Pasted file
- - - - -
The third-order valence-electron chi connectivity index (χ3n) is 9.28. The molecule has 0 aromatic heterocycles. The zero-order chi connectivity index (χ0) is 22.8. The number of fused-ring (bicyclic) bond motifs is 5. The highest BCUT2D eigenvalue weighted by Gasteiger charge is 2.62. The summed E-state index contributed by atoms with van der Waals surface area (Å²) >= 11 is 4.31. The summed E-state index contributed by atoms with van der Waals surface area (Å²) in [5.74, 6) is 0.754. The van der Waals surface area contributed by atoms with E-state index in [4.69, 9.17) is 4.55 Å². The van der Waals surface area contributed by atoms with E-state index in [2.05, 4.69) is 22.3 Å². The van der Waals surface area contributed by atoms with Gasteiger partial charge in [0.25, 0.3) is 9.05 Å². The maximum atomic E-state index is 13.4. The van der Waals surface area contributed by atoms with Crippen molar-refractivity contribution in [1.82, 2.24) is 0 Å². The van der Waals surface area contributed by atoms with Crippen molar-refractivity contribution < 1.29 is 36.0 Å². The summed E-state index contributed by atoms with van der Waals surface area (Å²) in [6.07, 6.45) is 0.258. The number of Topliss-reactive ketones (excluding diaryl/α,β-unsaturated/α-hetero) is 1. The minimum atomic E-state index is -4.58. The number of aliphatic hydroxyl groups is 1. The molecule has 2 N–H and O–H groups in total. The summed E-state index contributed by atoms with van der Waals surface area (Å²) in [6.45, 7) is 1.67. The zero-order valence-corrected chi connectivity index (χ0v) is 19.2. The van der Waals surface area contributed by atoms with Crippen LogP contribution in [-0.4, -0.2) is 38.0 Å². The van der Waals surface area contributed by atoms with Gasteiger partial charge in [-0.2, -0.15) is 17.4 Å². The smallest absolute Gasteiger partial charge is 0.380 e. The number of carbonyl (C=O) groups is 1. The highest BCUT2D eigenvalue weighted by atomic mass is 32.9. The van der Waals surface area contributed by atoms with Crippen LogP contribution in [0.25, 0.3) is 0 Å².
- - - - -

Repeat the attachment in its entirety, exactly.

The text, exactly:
The third-order valence-electron chi connectivity index (χ3n) is 9.28. The molecule has 0 aromatic heterocycles. The zero-order chi connectivity index (χ0) is 22.8. The number of fused-ring (bicyclic) bond motifs is 5. The highest BCUT2D eigenvalue weighted by Gasteiger charge is 2.62. The summed E-state index contributed by atoms with van der Waals surface area (Å²) >= 11 is 4.31. The summed E-state index contributed by atoms with van der Waals surface area (Å²) in [5.74, 6) is 0.754. The van der Waals surface area contributed by atoms with E-state index in [4.69, 9.17) is 4.55 Å². The van der Waals surface area contributed by atoms with E-state index in [2.05, 4.69) is 22.3 Å². The van der Waals surface area contributed by atoms with Gasteiger partial charge in [0.25, 0.3) is 9.05 Å². The maximum atomic E-state index is 13.4. The van der Waals surface area contributed by atoms with Crippen molar-refractivity contribution in [1.82, 2.24) is 0 Å². The van der Waals surface area contributed by atoms with Crippen molar-refractivity contribution < 1.29 is 36.0 Å². The summed E-state index contributed by atoms with van der Waals surface area (Å²) in [6.07, 6.45) is 0.258. The number of Topliss-reactive ketones (excluding diaryl/α,β-unsaturated/α-hetero) is 1. The minimum atomic E-state index is -4.58. The number of aliphatic hydroxyl groups is 1. The molecule has 2 N–H and O–H groups in total. The summed E-state index contributed by atoms with van der Waals surface area (Å²) in [6.45, 7) is 1.67. The zero-order valence-corrected chi connectivity index (χ0v) is 19.2. The van der Waals surface area contributed by atoms with Crippen LogP contribution in [-0.4, -0.2) is 38.0 Å². The van der Waals surface area contributed by atoms with Gasteiger partial charge in [-0.2, -0.15) is 17.4 Å². The smallest absolute Gasteiger partial charge is 0.380 e. The number of carbonyl (C=O) groups is 1. The highest BCUT2D eigenvalue weighted by atomic mass is 32.9. The van der Waals surface area contributed by atoms with Crippen LogP contribution in [0.25, 0.3) is 0 Å².